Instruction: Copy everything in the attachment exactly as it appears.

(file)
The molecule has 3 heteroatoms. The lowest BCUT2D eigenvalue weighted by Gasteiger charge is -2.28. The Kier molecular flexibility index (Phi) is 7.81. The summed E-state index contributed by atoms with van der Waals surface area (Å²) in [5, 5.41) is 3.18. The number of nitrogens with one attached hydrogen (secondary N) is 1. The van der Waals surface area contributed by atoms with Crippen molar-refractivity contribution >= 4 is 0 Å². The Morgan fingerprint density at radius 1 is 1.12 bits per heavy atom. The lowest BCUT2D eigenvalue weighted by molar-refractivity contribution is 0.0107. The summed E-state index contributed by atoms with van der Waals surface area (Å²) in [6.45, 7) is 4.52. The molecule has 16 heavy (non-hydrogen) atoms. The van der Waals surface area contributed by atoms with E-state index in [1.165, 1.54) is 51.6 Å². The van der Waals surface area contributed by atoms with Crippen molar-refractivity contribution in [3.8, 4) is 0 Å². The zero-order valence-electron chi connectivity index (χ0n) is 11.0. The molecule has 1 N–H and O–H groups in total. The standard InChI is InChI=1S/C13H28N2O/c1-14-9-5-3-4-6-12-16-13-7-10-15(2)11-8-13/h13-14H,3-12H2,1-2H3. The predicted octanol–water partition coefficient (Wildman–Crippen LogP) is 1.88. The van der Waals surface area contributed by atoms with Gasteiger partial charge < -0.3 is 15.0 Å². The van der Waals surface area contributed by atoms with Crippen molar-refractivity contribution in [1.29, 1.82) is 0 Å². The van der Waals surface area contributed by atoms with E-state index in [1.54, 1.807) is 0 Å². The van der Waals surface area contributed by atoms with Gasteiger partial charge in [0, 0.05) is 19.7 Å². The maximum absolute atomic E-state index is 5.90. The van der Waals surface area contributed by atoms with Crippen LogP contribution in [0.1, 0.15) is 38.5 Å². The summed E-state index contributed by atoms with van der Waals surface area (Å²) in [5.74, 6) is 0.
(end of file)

The molecule has 3 heteroatoms. The lowest BCUT2D eigenvalue weighted by Gasteiger charge is -2.28. The Kier molecular flexibility index (Phi) is 7.81. The summed E-state index contributed by atoms with van der Waals surface area (Å²) in [5, 5.41) is 3.18. The number of nitrogens with one attached hydrogen (secondary N) is 1. The van der Waals surface area contributed by atoms with Crippen molar-refractivity contribution >= 4 is 0 Å². The Morgan fingerprint density at radius 1 is 1.12 bits per heavy atom. The lowest BCUT2D eigenvalue weighted by molar-refractivity contribution is 0.0107. The summed E-state index contributed by atoms with van der Waals surface area (Å²) in [6.45, 7) is 4.52. The molecule has 16 heavy (non-hydrogen) atoms. The van der Waals surface area contributed by atoms with E-state index in [1.165, 1.54) is 51.6 Å². The van der Waals surface area contributed by atoms with Crippen molar-refractivity contribution in [3.8, 4) is 0 Å². The zero-order valence-electron chi connectivity index (χ0n) is 11.0. The molecule has 1 N–H and O–H groups in total. The standard InChI is InChI=1S/C13H28N2O/c1-14-9-5-3-4-6-12-16-13-7-10-15(2)11-8-13/h13-14H,3-12H2,1-2H3. The predicted octanol–water partition coefficient (Wildman–Crippen LogP) is 1.88. The van der Waals surface area contributed by atoms with Gasteiger partial charge < -0.3 is 15.0 Å². The van der Waals surface area contributed by atoms with Crippen molar-refractivity contribution in [1.29, 1.82) is 0 Å². The van der Waals surface area contributed by atoms with E-state index in [1.54, 1.807) is 0 Å². The van der Waals surface area contributed by atoms with Gasteiger partial charge in [0, 0.05) is 19.7 Å². The maximum absolute atomic E-state index is 5.90. The van der Waals surface area contributed by atoms with Crippen LogP contribution in [0.1, 0.15) is 38.5 Å². The summed E-state index contributed by atoms with van der Waals surface area (Å²) in [5.74, 6) is 0.